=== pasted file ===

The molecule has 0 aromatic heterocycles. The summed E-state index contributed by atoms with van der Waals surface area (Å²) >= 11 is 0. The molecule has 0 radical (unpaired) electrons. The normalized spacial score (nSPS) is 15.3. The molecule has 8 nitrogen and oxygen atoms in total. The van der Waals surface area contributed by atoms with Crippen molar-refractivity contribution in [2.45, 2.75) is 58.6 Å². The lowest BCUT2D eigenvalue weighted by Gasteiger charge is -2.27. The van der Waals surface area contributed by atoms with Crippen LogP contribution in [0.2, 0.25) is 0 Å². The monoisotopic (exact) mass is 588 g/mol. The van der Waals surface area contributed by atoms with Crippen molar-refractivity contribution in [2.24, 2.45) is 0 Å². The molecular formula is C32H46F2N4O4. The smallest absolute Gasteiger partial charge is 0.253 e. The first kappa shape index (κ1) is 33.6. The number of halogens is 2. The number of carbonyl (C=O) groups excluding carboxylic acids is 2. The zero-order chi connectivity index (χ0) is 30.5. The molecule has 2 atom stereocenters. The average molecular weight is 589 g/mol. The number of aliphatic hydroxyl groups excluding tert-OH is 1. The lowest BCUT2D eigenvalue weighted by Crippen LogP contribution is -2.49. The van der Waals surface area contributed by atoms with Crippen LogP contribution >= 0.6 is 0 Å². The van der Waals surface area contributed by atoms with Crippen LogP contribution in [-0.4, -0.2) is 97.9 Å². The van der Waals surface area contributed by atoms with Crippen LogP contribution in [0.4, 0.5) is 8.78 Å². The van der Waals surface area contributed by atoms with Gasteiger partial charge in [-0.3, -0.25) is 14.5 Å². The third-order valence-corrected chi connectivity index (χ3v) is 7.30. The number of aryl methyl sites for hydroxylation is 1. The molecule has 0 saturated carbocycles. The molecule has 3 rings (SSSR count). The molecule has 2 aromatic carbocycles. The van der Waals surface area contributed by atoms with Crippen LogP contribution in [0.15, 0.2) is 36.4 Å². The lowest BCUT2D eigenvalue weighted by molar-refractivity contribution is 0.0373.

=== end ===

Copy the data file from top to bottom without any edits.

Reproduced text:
The molecule has 0 aromatic heterocycles. The summed E-state index contributed by atoms with van der Waals surface area (Å²) >= 11 is 0. The molecule has 0 radical (unpaired) electrons. The normalized spacial score (nSPS) is 15.3. The molecule has 8 nitrogen and oxygen atoms in total. The van der Waals surface area contributed by atoms with Crippen molar-refractivity contribution in [2.45, 2.75) is 58.6 Å². The lowest BCUT2D eigenvalue weighted by Gasteiger charge is -2.27. The van der Waals surface area contributed by atoms with Crippen LogP contribution in [0.2, 0.25) is 0 Å². The monoisotopic (exact) mass is 588 g/mol. The van der Waals surface area contributed by atoms with Crippen molar-refractivity contribution in [2.24, 2.45) is 0 Å². The molecular formula is C32H46F2N4O4. The smallest absolute Gasteiger partial charge is 0.253 e. The first kappa shape index (κ1) is 33.6. The number of halogens is 2. The number of carbonyl (C=O) groups excluding carboxylic acids is 2. The zero-order chi connectivity index (χ0) is 30.5. The molecule has 2 atom stereocenters. The average molecular weight is 589 g/mol. The number of aliphatic hydroxyl groups excluding tert-OH is 1. The lowest BCUT2D eigenvalue weighted by Crippen LogP contribution is -2.49. The van der Waals surface area contributed by atoms with Crippen LogP contribution >= 0.6 is 0 Å². The van der Waals surface area contributed by atoms with Crippen LogP contribution in [-0.4, -0.2) is 97.9 Å². The van der Waals surface area contributed by atoms with Crippen LogP contribution in [0.4, 0.5) is 8.78 Å². The van der Waals surface area contributed by atoms with Gasteiger partial charge in [-0.3, -0.25) is 14.5 Å². The third-order valence-corrected chi connectivity index (χ3v) is 7.30. The number of aryl methyl sites for hydroxylation is 1. The molecule has 0 saturated carbocycles. The molecule has 3 rings (SSSR count). The molecule has 2 aromatic carbocycles. The van der Waals surface area contributed by atoms with Crippen LogP contribution in [0.15, 0.2) is 36.4 Å². The lowest BCUT2D eigenvalue weighted by molar-refractivity contribution is 0.0373.